Control Denied

The Fragile Art of Existence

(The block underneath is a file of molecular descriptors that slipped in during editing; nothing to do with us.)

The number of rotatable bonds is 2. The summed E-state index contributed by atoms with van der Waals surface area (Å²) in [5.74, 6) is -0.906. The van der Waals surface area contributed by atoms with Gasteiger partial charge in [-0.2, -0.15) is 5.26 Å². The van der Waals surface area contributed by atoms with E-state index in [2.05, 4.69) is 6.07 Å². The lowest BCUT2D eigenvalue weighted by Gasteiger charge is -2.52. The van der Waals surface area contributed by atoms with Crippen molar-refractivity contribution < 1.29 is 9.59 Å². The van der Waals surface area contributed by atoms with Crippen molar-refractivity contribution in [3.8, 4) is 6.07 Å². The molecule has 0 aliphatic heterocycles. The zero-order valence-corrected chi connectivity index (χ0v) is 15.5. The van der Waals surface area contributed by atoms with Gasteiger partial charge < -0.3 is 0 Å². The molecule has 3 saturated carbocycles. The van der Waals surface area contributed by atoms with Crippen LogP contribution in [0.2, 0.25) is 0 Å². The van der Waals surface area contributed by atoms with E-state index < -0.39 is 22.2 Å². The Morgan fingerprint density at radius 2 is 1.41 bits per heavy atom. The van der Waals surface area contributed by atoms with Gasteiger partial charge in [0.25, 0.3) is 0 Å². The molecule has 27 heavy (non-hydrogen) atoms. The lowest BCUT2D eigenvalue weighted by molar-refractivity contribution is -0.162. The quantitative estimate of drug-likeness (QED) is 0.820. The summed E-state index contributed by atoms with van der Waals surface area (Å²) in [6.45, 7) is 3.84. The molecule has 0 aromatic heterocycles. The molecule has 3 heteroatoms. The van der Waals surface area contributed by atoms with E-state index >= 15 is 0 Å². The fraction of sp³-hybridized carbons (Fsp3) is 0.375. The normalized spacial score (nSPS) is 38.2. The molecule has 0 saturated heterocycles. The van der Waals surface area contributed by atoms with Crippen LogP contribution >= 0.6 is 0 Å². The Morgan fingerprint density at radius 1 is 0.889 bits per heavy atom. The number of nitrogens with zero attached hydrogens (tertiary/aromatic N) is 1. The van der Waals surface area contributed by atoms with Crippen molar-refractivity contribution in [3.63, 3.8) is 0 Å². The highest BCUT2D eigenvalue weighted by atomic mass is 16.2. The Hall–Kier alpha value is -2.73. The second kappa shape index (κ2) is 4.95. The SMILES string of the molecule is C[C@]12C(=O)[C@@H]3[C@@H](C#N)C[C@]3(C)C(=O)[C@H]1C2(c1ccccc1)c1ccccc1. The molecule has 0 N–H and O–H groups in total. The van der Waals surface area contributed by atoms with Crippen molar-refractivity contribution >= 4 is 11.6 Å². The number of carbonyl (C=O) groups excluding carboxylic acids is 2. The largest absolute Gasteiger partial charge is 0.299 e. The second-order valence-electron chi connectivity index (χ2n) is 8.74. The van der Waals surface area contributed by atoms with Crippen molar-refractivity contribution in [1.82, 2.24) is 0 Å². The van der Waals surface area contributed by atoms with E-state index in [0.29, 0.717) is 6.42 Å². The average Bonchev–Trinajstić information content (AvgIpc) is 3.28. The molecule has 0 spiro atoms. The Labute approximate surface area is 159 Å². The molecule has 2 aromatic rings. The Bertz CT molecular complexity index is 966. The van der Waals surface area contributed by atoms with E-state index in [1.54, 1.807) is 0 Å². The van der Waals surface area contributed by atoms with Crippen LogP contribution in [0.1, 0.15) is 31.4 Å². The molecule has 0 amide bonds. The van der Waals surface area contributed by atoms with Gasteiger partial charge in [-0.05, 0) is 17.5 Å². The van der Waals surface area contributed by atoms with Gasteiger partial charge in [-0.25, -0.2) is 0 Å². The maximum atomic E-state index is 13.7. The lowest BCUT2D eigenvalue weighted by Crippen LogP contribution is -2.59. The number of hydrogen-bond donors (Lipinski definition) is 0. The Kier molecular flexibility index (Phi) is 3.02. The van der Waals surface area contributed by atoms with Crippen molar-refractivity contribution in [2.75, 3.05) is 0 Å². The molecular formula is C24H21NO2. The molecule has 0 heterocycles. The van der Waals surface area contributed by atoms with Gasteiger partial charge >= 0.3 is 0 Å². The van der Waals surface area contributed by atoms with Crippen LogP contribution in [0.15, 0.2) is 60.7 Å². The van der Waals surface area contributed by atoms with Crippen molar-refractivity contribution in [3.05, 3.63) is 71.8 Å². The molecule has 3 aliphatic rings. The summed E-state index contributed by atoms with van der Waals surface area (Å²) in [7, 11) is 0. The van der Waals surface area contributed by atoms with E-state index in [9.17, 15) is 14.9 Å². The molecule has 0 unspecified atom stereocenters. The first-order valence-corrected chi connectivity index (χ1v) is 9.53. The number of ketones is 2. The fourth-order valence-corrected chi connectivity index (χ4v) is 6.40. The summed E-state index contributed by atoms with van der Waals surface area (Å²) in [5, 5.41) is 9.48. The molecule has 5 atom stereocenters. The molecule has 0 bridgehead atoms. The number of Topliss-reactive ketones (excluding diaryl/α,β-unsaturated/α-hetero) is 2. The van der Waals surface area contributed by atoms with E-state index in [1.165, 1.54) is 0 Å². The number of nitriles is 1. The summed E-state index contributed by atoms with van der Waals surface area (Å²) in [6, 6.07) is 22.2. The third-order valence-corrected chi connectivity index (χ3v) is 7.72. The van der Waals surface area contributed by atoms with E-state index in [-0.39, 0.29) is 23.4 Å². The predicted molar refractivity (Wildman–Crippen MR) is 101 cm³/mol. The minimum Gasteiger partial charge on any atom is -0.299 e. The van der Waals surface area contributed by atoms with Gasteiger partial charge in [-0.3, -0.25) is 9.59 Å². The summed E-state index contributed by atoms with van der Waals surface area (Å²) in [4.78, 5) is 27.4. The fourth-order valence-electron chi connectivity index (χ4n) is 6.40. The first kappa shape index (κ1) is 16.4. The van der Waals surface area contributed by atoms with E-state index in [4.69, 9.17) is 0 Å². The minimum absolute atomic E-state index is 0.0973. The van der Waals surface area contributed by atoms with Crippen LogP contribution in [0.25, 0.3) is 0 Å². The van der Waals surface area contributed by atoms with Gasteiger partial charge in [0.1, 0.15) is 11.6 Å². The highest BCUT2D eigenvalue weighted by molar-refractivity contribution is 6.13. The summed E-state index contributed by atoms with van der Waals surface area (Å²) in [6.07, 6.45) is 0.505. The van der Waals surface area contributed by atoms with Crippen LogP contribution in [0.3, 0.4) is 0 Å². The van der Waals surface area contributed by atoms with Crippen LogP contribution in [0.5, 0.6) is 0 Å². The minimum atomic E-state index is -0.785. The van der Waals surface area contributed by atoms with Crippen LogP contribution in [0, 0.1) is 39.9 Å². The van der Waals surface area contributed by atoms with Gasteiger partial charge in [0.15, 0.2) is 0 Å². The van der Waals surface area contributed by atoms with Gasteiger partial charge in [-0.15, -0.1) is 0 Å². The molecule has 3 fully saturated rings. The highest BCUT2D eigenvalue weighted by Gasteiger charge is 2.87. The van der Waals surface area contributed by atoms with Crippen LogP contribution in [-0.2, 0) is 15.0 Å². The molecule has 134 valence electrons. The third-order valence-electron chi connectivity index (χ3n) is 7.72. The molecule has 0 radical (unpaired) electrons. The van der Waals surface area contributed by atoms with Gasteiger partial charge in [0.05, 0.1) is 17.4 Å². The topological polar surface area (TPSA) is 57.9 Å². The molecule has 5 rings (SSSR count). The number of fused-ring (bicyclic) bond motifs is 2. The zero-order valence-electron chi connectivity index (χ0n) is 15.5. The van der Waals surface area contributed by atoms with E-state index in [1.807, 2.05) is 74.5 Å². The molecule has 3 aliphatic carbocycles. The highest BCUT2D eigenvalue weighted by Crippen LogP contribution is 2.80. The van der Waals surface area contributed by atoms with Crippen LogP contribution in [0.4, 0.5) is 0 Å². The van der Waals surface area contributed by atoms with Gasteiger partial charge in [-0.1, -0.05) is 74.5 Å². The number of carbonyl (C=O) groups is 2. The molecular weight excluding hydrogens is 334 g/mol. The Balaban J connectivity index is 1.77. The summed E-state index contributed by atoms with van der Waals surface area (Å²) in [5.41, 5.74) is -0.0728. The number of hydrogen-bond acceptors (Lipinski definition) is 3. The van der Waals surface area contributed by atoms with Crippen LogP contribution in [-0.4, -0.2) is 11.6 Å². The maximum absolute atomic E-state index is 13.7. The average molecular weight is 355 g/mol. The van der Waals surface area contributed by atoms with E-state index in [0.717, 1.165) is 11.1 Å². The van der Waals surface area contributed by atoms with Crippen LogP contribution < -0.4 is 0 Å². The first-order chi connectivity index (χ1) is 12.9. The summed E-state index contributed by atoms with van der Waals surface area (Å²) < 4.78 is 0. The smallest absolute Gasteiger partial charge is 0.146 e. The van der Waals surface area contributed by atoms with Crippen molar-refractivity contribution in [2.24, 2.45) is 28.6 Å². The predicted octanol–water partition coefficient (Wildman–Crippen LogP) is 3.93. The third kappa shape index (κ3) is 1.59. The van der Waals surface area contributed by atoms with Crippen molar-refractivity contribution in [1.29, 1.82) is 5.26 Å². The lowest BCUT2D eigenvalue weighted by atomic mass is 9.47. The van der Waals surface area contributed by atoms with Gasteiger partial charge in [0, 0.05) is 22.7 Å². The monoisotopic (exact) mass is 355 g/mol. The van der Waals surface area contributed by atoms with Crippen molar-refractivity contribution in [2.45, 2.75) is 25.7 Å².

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Sadly, the news that Death's Chuck Schuldiner, the best extreme metal guitarist in America, was hospitalized and diagnosed with cancer in the brain both shocked and humanized the metal industry. Overshadowing Chuck's most recent successes including the career-defining album, Sound of Perseverance, which appears as an eerie specter that copiously reminds us of how our subconscious strangely discerns more than one can even imagine about oneself. This crisis so lessens the impact of a monumental release like Control Denied that it nearly renders it insignificant in light of life's true reality. Why does news of Chuck's disease make one sad? A fitting response would be that the life of a wonderfully brilliant artist hangs in the air. Control Denied might be the final musical epitaph of one of music's most extraordinary modern guitarists. Combining the progressive musical prowess of the last few Death albums with Tim Amar's Dickinson/Halford styled vocals creates a power/progressive metal hybrid the likes of which, the industry have never experienced. Powerful, brilliant, and subversively catchy, Control Denied have a unique and lofty vision, the likes of which have not been seen since, well...Schuldiner's last musical output! Looking to tear down the conventional walls of the tired power metal genre, Control Denied raises the stakes of the music to a fresh level. With Death's drummer and guitarist, bassist Steve Digiorgio, Amar and Schuldiner serving as the mythical line-up, they are poised to conquer the metal world. Florida's favorite son, shines as usual with his trademark high pitched, emotionally aching solos, (free jazz meets metal guitar God, maybe?) but one shouldn't ignore Digiorgio's finest hour behind the bass. Simply put, he is a skilled technician who adds a progressive bite to songs like "What If..." and a galloping throb to "When the Link Becomes Missing." However, this is not your run of the mill Hammerfall power metal, no there is something far more elaborate here. Whether it is the Nevermore vibe on the title track or the shuttering first 30 seconds of "Consumed," Control Denied are charting new territory. Buy this album not for the remarkable music and compounded energy it contains, and not because it surpasses Sound of Perseverance (which it does not), but because it shows the uncanny ability of life imitating art. Why were songs such as "Expect the Unexpected," "Believe," and "The Fragile Art of Existence" penned, only one man knows?

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